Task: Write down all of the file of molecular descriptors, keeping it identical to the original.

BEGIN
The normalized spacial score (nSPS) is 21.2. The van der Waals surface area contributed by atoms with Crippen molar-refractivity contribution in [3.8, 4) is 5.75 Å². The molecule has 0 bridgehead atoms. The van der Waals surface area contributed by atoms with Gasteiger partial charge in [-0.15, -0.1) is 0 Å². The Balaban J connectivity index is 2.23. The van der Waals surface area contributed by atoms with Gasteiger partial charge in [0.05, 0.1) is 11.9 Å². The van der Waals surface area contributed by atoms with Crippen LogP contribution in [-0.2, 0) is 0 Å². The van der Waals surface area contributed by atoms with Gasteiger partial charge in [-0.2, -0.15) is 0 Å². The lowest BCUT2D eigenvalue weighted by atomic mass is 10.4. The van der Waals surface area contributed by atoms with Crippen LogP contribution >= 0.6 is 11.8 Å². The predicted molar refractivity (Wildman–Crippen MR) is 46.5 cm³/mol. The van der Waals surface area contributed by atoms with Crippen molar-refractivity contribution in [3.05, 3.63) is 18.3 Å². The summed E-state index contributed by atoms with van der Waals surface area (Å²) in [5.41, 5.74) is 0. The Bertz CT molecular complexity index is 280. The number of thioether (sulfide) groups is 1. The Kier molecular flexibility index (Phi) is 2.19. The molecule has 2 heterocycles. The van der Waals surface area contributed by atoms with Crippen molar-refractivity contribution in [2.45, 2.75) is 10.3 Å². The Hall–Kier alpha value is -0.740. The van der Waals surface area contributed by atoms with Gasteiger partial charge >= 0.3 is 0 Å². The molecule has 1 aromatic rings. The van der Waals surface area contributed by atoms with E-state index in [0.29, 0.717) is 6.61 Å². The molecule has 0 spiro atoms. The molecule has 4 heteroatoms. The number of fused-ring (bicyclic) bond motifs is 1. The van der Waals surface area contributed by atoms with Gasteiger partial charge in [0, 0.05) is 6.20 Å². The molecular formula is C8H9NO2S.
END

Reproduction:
The normalized spacial score (nSPS) is 21.2. The van der Waals surface area contributed by atoms with Crippen molar-refractivity contribution in [3.8, 4) is 5.75 Å². The molecule has 0 bridgehead atoms. The van der Waals surface area contributed by atoms with Gasteiger partial charge in [-0.15, -0.1) is 0 Å². The Balaban J connectivity index is 2.23. The van der Waals surface area contributed by atoms with Gasteiger partial charge in [0.05, 0.1) is 11.9 Å². The van der Waals surface area contributed by atoms with Crippen LogP contribution in [-0.2, 0) is 0 Å². The van der Waals surface area contributed by atoms with Gasteiger partial charge in [-0.2, -0.15) is 0 Å². The lowest BCUT2D eigenvalue weighted by atomic mass is 10.4. The van der Waals surface area contributed by atoms with Crippen LogP contribution >= 0.6 is 11.8 Å². The predicted molar refractivity (Wildman–Crippen MR) is 46.5 cm³/mol. The van der Waals surface area contributed by atoms with Crippen molar-refractivity contribution in [3.05, 3.63) is 18.3 Å². The summed E-state index contributed by atoms with van der Waals surface area (Å²) in [5.41, 5.74) is 0. The Bertz CT molecular complexity index is 280. The number of thioether (sulfide) groups is 1. The Kier molecular flexibility index (Phi) is 2.19. The molecule has 2 heterocycles. The van der Waals surface area contributed by atoms with Crippen molar-refractivity contribution in [2.45, 2.75) is 10.3 Å². The Hall–Kier alpha value is -0.740. The van der Waals surface area contributed by atoms with Gasteiger partial charge >= 0.3 is 0 Å². The molecule has 1 aromatic rings. The van der Waals surface area contributed by atoms with E-state index in [0.29, 0.717) is 6.61 Å². The molecule has 0 spiro atoms. The molecule has 4 heteroatoms. The number of fused-ring (bicyclic) bond motifs is 1. The van der Waals surface area contributed by atoms with Gasteiger partial charge in [0, 0.05) is 6.20 Å². The molecular formula is C8H9NO2S.